[Melbourne-pm] Timer::HiRes and alarms? (Was: AI Contest)

Scott Penrose scottp at dd.com.au
Thu Nov 11 15:00:26 PST 2010

On 12/11/2010, at 9:08 AM, Sam Watkins wrote:

> On Thu, Nov 11, 2010 at 11:04:49PM +1100, Mathew Robertson wrote:
>> complete and utter hogwash.
>> The algorithm is the important part, not the programming language.
> Yes, the algorithm is most important, but given a C program with a good algorithm and a perl program with the same good algorithm, my money is on the C program, as it will have time to explore perhaps 100 times more possibilities in the game tree.

We used to run an informal competition at myinternet each year to see if someone could write a faster performing C program than a real world Perl application we had. Eg. FTP server, Memory cache, Database lookup, apache auth module ...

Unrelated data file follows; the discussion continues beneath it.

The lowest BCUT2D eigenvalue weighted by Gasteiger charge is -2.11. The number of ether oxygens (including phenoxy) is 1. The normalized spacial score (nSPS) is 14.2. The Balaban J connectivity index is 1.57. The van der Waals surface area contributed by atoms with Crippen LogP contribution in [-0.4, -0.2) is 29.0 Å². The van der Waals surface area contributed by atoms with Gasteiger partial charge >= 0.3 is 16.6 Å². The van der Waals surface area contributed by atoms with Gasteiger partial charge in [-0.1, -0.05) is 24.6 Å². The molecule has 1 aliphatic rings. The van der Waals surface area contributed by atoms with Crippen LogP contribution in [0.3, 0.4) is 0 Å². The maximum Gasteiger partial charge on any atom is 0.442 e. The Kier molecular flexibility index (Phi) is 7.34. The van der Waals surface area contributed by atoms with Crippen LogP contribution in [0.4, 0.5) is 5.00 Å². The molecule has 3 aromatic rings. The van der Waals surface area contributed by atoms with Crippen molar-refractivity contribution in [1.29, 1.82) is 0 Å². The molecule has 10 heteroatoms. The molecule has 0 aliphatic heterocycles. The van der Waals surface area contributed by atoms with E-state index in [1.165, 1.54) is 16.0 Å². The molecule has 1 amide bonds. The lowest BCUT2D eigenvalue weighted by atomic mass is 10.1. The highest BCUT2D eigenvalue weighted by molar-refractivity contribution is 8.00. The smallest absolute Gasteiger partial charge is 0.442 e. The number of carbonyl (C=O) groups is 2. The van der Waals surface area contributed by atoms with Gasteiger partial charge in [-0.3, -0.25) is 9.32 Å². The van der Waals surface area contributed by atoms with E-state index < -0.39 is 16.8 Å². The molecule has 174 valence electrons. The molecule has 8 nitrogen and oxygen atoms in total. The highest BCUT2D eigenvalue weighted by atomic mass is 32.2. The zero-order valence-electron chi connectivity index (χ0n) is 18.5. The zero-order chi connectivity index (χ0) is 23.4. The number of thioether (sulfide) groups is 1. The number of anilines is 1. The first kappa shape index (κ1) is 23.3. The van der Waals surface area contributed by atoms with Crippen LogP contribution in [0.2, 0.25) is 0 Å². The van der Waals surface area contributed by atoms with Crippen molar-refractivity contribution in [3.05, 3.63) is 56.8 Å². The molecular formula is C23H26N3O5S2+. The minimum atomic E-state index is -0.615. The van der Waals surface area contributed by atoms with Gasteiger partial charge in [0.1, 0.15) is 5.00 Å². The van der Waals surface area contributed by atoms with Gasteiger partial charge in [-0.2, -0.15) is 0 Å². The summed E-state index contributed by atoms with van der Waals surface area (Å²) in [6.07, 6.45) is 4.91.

In every single case, the perl application was shorter, faster to write, and executed faster.

Now that said, technically, given unlimited time I am sure the C program could have been technically made to be faster - but it is just not a real world example, and the code ended up being larger, harder to maintain .... You can always optimise a case for a language though.

Some places there is just no argument. E.g. I would not like to write Perl for embedded CPUs. But I would not like to write C for web applications. But that is also my own personal bent.

I don't have any personal experience with Go, but my understanding is that it is very good at applications which work well as automatic threaded.

I have been reading performance testing across DB recently - specifically RDBMS vs SimpleDB - and all the performance testing is based on either very large tables (where SimpleDB slows down) or time for a query. None do the real testing I want which is to run 100 servers, each with at least a dozen concurrent instances all doing different requests. 


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